"...there was a significant difference between aspartame and placebo in number and severity of symptoms for patients with a history of depression, whereas for individuals without such a history there was not. We conclude that individuals with mood disorders are particularly sensitive to this artificial sweetener and its use in this population should be discouraged."

  8. Aspartame exacerbates EEG spike-wave discharge in children with generalized absence epilepsy: a double-blind controlled study., Camfield PR, Camfield CS, Dooley JM, Gordon K, Jollymore S, Weaver DF. Neurology 1992 May;42(5):1000-3
    " Following aspartame compared with sucrose, the number of spike-wave discharges per hour and mean length of spike-wave discharges increased but not to a statistically significant degree. However, the total duration of spike-wave discharge per hour was significantly increased after aspartame (p = 0.028), with a 40% +/- 17% (SEM) increase in the number of seconds per hour of EEG recording that the children spent in spike-wave discharge. Aspartame appears to exacerbate the amount of EEG spike wave in children with absence seizures..."

  9. Oral administration of aspartame is not proconvulsant in rats. Tilson HA, Thai L, Zhao D, Sobotka TJ, Hong JS. Neurotoxicology 1989 Summer;10(2):229-38
    " These experiments examined the potential for single or repeated doses of aspartame to exacerbate or facilitate the production of seizures in Fischer-344 rats. ... In a second series of studies, young male and female rats were dosed with 1,000 mg/kg of aspartame on day 3-13 or 21-35 of age. Prior exposure to aspartame had no significant effect on the rate of kindling at 90 days of age. These experiments indicate that aspartame does not act a pro-convulsant in rats. "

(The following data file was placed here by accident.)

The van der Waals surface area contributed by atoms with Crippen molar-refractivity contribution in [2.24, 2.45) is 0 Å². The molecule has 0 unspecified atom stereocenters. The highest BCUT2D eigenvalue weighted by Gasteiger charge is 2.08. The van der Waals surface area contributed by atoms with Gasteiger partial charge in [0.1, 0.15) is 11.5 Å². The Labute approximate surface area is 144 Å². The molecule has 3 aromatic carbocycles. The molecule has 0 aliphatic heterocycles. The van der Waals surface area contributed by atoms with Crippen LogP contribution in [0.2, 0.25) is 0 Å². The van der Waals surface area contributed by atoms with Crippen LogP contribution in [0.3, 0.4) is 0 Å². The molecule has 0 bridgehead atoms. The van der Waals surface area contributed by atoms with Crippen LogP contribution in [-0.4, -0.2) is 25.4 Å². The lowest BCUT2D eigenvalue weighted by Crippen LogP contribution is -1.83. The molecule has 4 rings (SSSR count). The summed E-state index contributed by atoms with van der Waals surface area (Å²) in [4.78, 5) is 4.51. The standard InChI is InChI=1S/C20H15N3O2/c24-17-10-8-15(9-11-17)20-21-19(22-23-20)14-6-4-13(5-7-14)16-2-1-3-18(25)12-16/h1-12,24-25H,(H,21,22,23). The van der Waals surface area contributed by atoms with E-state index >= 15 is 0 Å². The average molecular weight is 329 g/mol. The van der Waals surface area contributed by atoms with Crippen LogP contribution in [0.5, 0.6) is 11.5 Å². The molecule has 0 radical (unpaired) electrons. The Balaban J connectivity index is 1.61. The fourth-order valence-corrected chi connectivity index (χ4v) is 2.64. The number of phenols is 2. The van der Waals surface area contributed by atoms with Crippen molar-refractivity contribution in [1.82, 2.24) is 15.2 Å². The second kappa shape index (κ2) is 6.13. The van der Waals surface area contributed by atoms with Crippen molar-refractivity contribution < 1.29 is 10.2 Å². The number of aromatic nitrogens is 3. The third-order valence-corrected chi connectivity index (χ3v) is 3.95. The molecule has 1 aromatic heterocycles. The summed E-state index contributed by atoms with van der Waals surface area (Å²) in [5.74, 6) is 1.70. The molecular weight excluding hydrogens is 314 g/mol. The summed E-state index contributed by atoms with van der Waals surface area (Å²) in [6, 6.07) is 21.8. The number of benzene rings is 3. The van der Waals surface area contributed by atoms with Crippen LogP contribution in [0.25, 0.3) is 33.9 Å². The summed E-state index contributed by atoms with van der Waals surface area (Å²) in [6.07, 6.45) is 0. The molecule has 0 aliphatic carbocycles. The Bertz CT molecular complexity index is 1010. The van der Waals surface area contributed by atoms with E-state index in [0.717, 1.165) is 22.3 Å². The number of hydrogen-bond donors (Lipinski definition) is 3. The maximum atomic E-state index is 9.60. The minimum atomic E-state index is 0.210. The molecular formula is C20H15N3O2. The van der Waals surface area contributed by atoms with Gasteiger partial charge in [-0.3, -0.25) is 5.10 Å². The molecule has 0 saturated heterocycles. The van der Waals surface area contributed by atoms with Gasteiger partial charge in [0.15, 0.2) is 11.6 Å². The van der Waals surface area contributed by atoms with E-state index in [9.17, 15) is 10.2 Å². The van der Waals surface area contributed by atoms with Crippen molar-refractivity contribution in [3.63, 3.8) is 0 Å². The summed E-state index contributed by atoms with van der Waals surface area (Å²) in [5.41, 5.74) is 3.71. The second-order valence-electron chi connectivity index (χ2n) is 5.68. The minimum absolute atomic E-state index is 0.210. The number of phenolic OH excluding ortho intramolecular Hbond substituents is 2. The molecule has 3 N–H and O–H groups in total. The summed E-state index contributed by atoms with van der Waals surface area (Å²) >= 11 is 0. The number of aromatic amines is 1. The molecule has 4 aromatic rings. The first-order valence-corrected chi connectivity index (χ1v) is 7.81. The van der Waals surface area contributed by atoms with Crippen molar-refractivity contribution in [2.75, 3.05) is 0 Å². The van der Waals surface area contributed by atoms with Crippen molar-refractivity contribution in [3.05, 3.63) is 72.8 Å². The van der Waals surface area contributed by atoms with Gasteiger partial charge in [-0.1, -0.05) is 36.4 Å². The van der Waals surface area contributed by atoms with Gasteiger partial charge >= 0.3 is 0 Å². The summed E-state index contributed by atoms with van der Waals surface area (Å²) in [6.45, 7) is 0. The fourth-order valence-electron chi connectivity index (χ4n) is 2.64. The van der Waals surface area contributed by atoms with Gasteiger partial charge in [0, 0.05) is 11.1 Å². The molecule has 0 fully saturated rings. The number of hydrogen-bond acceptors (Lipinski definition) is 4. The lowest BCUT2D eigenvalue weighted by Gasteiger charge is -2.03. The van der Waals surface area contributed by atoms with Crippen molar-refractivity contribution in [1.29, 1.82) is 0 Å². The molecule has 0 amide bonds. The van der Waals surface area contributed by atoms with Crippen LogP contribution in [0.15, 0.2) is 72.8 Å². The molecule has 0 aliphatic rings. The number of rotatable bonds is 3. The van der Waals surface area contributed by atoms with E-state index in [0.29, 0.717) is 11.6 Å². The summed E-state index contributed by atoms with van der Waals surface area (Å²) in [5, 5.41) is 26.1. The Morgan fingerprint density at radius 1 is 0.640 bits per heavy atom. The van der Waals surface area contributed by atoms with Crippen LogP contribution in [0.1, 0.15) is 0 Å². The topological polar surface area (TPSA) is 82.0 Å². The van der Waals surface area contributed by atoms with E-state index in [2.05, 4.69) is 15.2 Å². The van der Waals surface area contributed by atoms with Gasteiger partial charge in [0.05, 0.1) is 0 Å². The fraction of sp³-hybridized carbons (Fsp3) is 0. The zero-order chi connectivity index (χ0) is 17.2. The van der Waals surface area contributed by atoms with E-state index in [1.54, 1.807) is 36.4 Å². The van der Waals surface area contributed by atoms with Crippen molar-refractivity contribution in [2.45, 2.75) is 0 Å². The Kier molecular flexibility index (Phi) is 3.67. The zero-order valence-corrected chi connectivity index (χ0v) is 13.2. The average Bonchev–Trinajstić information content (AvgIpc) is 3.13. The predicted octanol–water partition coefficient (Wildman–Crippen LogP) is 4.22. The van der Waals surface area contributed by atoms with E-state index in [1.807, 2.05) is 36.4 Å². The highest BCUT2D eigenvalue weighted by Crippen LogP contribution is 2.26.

10. Effect of aspartame on seizures in various models of experimental epilepsy. Guiso G, Caccia S, Vezzani A, Stasi MA, Salmona M, Romano M, Garattini S. Toxicol Appl Pharmacol 1988 Dec;96(3):485-93
    " ... Aspartame (0.75-1.0 g/kg), given orally as a single bolus to 16-hr fasted animals 60 min before metrazol, significantly increased the number of animals showing clonic-tonic seizures. ... A similar increase in seizure susceptibility was observed with 0.25-0.5 g/kg of the aspartame's metabolite phenylalanine.... Plasma and brain levels of phenylalanine and tyrosine significantly raised after both 1 g/kg aspartame as a single bolus ... or in three divided doses ... "

  11. Administration of aspartame potentiates pentylenetetrazole- and fluorothyl-induced seizures in mice. Pinto JM, Maher TJ. Neuropharmacology 1988 Jan;27(1):51-5
    " ... Doses of aspartame were used which increased phenylalanine more than tyrosine in brain, as occurs in humans after the consumption of any dose of aspartame. Pretreatment with aspartame significantly increased the percentage of animals convulsing after administration of pentylenetetrazole and significantly lowered the CD50 for this convulsant. ... The seizure-promoting effect of aspartame could be demonstrated 30, 60 or 120 min after the 1000 mg/kg dose. The seizures induced by either convulsant were potentiated by equimolar amounts of phenylalanine, a major endogenous metabolite of aspartame, while the other metabolites, aspartic acid and methanol, were without effect. ..."

  12. Possible neurologic effects of aspartame, a widely used food additive, Maher TJ, Wurtman RJ, Environmental Health Perspectives 1987 Nov;75:53-7
    "... Since phenylalanine can be neurotoxic and can affect the synthesis of inhibitory monoamine neurotransmitters, the phenylalanine in aspartame could conceiveably mediate neurologic effects. If mice are given aspartame in doses that elevate plasma phenylalanine levels more than those of tyrosine . . . the frequency of seizures . . . is enhanced. ... Perhaps regulations concerning the sale of food additives should be modified to require the reporting of adverse reactions and the continuing conduct of mandated safety research."